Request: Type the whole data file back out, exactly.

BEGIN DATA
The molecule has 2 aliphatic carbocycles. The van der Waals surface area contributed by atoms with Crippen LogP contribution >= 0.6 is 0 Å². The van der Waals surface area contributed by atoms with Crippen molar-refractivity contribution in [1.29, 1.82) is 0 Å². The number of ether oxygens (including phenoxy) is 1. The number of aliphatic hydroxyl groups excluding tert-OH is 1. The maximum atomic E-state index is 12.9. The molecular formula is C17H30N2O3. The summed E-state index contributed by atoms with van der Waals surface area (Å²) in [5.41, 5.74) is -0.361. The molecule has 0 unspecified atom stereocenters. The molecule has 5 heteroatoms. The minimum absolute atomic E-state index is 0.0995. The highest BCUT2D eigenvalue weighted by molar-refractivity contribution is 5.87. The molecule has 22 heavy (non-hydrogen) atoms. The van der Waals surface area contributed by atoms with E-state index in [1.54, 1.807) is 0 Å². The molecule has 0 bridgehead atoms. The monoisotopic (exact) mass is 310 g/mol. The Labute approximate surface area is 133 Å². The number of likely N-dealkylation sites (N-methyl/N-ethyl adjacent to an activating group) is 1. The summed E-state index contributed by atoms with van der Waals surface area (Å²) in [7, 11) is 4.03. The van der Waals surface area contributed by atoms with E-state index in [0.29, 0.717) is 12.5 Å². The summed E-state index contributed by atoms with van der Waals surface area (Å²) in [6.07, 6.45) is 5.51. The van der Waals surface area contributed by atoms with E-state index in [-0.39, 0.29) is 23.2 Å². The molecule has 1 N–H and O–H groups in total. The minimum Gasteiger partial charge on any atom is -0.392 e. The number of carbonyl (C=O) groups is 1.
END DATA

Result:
The molecule has 2 aliphatic carbocycles. The van der Waals surface area contributed by atoms with Crippen LogP contribution >= 0.6 is 0 Å². The van der Waals surface area contributed by atoms with Crippen molar-refractivity contribution in [1.29, 1.82) is 0 Å². The number of ether oxygens (including phenoxy) is 1. The number of aliphatic hydroxyl groups excluding tert-OH is 1. The maximum atomic E-state index is 12.9. The molecular formula is C17H30N2O3. The summed E-state index contributed by atoms with van der Waals surface area (Å²) in [5.41, 5.74) is -0.361. The molecule has 0 unspecified atom stereocenters. The molecule has 5 heteroatoms. The minimum absolute atomic E-state index is 0.0995. The highest BCUT2D eigenvalue weighted by molar-refractivity contribution is 5.87. The molecule has 22 heavy (non-hydrogen) atoms. The van der Waals surface area contributed by atoms with E-state index in [1.54, 1.807) is 0 Å². The molecule has 0 bridgehead atoms. The monoisotopic (exact) mass is 310 g/mol. The Labute approximate surface area is 133 Å². The number of likely N-dealkylation sites (N-methyl/N-ethyl adjacent to an activating group) is 1. The summed E-state index contributed by atoms with van der Waals surface area (Å²) in [7, 11) is 4.03. The van der Waals surface area contributed by atoms with E-state index in [0.29, 0.717) is 12.5 Å². The summed E-state index contributed by atoms with van der Waals surface area (Å²) in [6.07, 6.45) is 5.51. The van der Waals surface area contributed by atoms with E-state index in [-0.39, 0.29) is 23.2 Å². The molecule has 1 N–H and O–H groups in total. The minimum Gasteiger partial charge on any atom is -0.392 e. The number of carbonyl (C=O) groups is 1.